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How to Play Love In The Old Country by Preston Reed (Guitar Lesson)


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Preston Reed

Love In The Old Country

Taught by Preston Reed in Songs with Preston Reed seriesLength: 37:21Difficulty: 4.0 of 5


Video Subtitles / Captions


Member Comments about this Lesson

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anikleinaniklein replied on June 23rd, 2016

Thank you Preston for these great lessons. Your style is unique and so much fun to play.

alfrednoelalfrednoel replied on December 27th, 2015

Wow!! I love this song.....thxs Preston.

cjdonaldcjdonald replied on October 29th, 2015

This is such a beautiful piece!! Its gone to top place on my list to learn!

Songs with Preston Reed

Found in our Beginner Lesson Sets

Preston takes a slew of his original songs and teaches them step-by-step.



Lesson 1

Ladies Night

"Ladies Night" was originally released in 1997 as the title track for the album Ladies Night. Preston breaks the song into several different pieces and demonstrates how it can be played. This one...

Length: 58:26 Difficulty: 2.5 Members Only
Lesson 2

Love In The Old Country

Preston teaches how to play his hit song "Love In The Old Country". This song has a loose groove that is intertwined with a beautiful melody.

Length: 37:21 Difficulty: 4.0 Members Only
Lesson 3

Running

Preston demonstrates his song "Running" and demonstrates how it is played. Stretch your fingers! This one is a doozy!

Length: 27:14 Difficulty: 4.5 Members Only
Lesson 4

Tractor Pull

Preston Reed teaches his hit song "Tractor Pull".

Length: 39:58 Difficulty: 4.0 Members Only

About Preston Reed View Full Biography

Preston Reed has virtually reinvented how the acoustic guitar is played. Reed practices a flamboyant self-invented style, characterized by percussive techniques and simultaneous rhythm and melody lines that dance and ricochet around each other, giving his music a level of excitement that is unparalleled among today's guitarists.



Playing an array of guitars from acoustic to electric to classical Reed's vast range of explosively original music will forever change your expectation of a guitarist.

First-time listeners find it impossible to believe that they're hearing just the one musician, in real time. Reed attacks the entire instrument in a never-ending search for the orchestra he knows is lurking inside. At full tilt, his fingers, thumbs, fists and hands at once suggest a drummer, keyboardist, bassist and several guitarists at work.

The most impressive thing about Reed's technique, though, is that it doesn't draw attention to itself. His compositions are far from abstract virtuosic displays; even without lyrics he creates vivid, engrossing scenes. Sometimes the effect is almost onomatopoetic. Reed generates visual stimuli with every tweak of his instrument, thus augmenting his wordless compositions with an aura of the poetic. Each tune is a story in itself with a potent, cinematic atmosphere and an almost tangible thread of communication between Preston Reed and the listener.

Reed's entry into this guitar odyssey was inauspicious enough, his path thereafter largely self-discovered. A few chords learned from his guitar playing father, a brief, very brief, flirtation with the ukulele, clandestine practice sessions of his favourite Beatles and Stones songs on dad's guitar .... and then a too-strict classical guitar teacher led to premature retirement.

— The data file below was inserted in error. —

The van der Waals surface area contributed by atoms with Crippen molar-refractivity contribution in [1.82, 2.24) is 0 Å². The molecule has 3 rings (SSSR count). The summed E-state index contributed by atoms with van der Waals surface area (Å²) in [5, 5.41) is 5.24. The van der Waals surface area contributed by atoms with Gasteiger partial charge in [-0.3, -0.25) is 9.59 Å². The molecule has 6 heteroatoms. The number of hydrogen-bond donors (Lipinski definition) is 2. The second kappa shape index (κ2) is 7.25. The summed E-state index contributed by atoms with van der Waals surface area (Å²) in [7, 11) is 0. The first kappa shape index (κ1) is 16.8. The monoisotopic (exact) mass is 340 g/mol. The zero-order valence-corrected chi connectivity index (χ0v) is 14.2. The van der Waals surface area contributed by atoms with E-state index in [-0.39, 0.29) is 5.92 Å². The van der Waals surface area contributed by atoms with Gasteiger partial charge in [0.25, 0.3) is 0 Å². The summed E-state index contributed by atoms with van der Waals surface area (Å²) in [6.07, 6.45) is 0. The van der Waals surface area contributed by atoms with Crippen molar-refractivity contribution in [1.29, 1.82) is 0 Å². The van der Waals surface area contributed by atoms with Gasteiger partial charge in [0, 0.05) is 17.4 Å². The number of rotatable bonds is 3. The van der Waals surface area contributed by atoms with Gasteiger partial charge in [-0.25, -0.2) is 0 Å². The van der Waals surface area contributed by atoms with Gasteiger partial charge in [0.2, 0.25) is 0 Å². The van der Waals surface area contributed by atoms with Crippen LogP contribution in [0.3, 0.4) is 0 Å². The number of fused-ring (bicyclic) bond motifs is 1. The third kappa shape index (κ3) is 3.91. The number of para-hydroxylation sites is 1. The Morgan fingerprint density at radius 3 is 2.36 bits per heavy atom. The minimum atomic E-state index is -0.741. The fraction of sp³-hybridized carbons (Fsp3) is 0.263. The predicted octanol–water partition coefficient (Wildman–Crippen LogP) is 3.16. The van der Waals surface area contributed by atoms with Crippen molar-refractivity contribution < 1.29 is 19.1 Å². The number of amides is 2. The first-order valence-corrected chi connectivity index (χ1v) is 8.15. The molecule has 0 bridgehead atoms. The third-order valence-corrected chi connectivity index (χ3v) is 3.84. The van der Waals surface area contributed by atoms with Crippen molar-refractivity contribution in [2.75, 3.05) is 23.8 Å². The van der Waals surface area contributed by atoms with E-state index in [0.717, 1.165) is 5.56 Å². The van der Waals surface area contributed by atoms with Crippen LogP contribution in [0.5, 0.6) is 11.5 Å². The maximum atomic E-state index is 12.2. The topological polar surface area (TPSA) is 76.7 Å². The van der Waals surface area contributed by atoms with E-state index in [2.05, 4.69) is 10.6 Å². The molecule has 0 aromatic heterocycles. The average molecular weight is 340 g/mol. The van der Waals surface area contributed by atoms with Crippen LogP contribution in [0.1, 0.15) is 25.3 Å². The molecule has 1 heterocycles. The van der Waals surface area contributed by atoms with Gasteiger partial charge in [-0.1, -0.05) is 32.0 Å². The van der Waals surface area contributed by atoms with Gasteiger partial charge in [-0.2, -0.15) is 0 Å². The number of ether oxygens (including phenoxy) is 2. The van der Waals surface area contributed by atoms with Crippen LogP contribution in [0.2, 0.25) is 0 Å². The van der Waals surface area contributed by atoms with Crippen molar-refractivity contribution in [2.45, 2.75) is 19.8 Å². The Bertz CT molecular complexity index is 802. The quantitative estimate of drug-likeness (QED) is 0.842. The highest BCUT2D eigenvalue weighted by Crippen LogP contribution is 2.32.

At 16, however, Reed heard Jefferson Airplane's rootsy blues offshoot, Hot Tuna. His interest was rekindled big time. Acoustic guitar heroes John Fahey and Leo Kottke were studied, their styles absorbed but not imitated, and at this point things really begin to get interesting because, at 17, Reed, by now precociously proficient, played his first live gig, supporting beat poet Allen Ginsberg at the Smithsonian Institute.

Just getting on a train from his native Armonk in New York State to Washington was a cool adventure. And it was just the first of many, not least of which was the one which resulted from his signing his first deal with a major record company, MCA, through the auspices of his friend, country singer-songwriter Lyle Lovett.

Determined to make the most of this opportunity, Reed pushed himself to go beyond the standard fingerpicking styles he'd perfected. The result was the beginnings of Reeds startlingly innovative style, with its percussive, two-handed fretboard attack, that you hear today and which has caused guitar luminaries such as Al DiMeola and the late Michael Hedges to describe Reed as "phenomenal" and "inspiring". His playing has spawned a generation of imitators, yet Reed remains one of a kind.

Reed's compositional talents extend to film soundtracks and prestigious commissions for the Minneapolis Guitar Quartet, and as well as appearances alongside Bonnie Raitt and Linda Ronstadt his major performances include an historic live satellite broadcast on Turkish National Television in 1997 with renowned saz player and composer Arif Sag which reached an audience of 120 million in 17 countries, prompting a flood of international telephone calls to the station from stunned viewers.

Since 1979, he has recorded thirteen albums and three videos and charmed audiences on three continents. He continues to tour with the same hunger and relish that informs his guitar playing. The secret, he says, is to relax and let the guitar patterns run by themselves. Which explains how, at full tilt, he may sound like a full-on heavy metal band but he still won't have broken sweat.

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